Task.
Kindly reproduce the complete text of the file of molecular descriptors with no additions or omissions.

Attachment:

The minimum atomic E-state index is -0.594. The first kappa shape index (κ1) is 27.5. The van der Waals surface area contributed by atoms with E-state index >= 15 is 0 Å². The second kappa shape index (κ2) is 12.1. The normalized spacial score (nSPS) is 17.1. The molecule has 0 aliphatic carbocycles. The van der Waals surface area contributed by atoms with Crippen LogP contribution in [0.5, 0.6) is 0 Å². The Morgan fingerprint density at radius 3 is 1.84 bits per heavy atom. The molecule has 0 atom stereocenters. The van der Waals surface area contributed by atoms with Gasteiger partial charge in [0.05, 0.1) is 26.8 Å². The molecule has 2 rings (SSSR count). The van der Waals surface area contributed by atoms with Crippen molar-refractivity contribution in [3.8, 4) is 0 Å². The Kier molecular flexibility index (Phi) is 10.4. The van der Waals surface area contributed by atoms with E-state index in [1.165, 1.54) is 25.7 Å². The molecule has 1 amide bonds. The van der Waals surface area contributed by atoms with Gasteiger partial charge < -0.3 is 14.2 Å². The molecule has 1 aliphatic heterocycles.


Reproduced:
The minimum atomic E-state index is -0.594. The first kappa shape index (κ1) is 27.5. The van der Waals surface area contributed by atoms with E-state index >= 15 is 0 Å². The second kappa shape index (κ2) is 12.1. The normalized spacial score (nSPS) is 17.1. The molecule has 0 aliphatic carbocycles. The van der Waals surface area contributed by atoms with Crippen LogP contribution in [0.5, 0.6) is 0 Å². The Morgan fingerprint density at radius 3 is 1.84 bits per heavy atom. The molecule has 0 atom stereocenters. The van der Waals surface area contributed by atoms with Gasteiger partial charge in [0.05, 0.1) is 26.8 Å². The molecule has 2 rings (SSSR count). The van der Waals surface area contributed by atoms with Crippen molar-refractivity contribution in [3.8, 4) is 0 Å². The Kier molecular flexibility index (Phi) is 10.4. The van der Waals surface area contributed by atoms with E-state index in [1.165, 1.54) is 25.7 Å². The molecule has 1 amide bonds. The van der Waals surface area contributed by atoms with Gasteiger partial charge < -0.3 is 14.2 Å². The molecule has 1 aliphatic heterocycles.